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Andrei Linde (b. March 2, 1948 in Moscow, USSR) is a Soviet theoretical physicist and professor of Physics at Stanford University. Dr. Linde is best known for his work on the concept of the inflationary universe. He received his Bachelor of Science degree from Moscow State University. In 1975, Linde was awarded a Ph.D. from the Lebedev Physical Institute in Moscow. Among the various awards he's received for his work on inflation, in 2002 he was awarded the Dirac Medal, along with Alan Guth of MIT and Paul Steinhardt of Princeton University.

Linde's Key Idea

"Eternal chaotic inflation" the false vacuum is eternally inflating in exponential growth powered by repulsive constant random zero point dark energy of negative pressure. This false vacuum is like supersaturated steam in which liquid bubbles of more stable vacuum form with Higgs-Goldstone fields that describe the cohering of most of the pre-inflationary random dark energy into the smooth fabric of curved spacetime. Our universe is only a small causal part of a single bubble. There are an infinity of bubbles and in fact there are an infinity of universes like ours on a single bubble which is more like an expanding infinite sheet than a finite spherical surface (suppressing 1 space dimension for ease of visualization. The problem with this, as pointed out by Lee Smolin in "The Trouble With Physics" for example, is that it is not Popper falsifiable if nonlocal signals outside of the local light cones are not possible. One way to get such nonlocal signals is if there are stable traversable wormholes connecting the different "Hubble horizon limited" "pocket universes" (Leonard Susskind) on the same bubble and on different bubbles floating in hyperspace (see also floating "branes"). Antony Valentini has, in addition, proposed a generalization of quantum theory that allows nonlocal signaling that is forbidden in orthodox quantum theory.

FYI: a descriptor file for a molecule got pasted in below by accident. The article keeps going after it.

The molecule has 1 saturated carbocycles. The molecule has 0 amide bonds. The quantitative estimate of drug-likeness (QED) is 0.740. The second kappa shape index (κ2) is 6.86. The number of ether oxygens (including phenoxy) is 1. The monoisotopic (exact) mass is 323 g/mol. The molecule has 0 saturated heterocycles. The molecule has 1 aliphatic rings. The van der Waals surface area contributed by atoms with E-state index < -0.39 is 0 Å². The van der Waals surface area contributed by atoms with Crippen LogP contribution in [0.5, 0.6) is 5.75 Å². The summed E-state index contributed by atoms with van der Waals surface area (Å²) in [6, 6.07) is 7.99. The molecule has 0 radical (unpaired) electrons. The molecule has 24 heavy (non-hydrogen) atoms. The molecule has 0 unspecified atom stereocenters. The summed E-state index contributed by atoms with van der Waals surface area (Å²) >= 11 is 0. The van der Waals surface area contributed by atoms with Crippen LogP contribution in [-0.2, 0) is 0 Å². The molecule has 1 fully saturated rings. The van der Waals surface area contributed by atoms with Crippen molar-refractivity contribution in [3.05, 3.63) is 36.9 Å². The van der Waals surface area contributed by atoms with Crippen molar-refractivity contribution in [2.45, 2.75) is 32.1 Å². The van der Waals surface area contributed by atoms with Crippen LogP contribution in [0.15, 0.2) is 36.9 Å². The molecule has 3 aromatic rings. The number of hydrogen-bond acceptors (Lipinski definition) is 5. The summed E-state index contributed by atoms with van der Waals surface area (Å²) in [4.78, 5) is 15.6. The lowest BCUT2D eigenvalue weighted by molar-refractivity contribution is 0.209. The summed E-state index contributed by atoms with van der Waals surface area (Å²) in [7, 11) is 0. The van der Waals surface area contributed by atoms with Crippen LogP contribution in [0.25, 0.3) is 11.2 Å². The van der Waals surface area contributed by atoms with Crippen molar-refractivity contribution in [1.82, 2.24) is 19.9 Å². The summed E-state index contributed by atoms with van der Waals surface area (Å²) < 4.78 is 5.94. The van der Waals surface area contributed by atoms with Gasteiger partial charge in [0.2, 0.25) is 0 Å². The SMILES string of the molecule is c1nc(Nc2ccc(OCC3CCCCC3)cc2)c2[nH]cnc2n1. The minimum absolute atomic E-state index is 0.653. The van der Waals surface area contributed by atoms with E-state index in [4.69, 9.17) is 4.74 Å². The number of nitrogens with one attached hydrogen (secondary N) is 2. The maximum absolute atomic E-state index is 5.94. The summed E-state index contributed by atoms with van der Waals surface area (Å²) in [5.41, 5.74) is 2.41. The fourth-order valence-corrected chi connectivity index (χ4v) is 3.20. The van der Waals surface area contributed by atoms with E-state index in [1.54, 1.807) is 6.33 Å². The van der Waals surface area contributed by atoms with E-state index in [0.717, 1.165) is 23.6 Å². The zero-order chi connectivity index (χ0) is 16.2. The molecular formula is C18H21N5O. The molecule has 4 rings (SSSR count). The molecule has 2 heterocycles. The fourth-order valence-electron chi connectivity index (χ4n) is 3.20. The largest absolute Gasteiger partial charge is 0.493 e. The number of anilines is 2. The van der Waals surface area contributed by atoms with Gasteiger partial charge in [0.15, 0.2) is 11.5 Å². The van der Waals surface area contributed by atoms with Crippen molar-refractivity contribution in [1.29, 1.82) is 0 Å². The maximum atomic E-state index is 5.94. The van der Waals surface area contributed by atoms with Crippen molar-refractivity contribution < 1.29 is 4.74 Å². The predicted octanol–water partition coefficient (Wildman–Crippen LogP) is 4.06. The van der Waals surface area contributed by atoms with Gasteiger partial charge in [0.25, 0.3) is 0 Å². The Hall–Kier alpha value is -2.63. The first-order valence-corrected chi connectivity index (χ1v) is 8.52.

Links

* Andrei Linde's webpage at Stanford University

* Linde's views on religious

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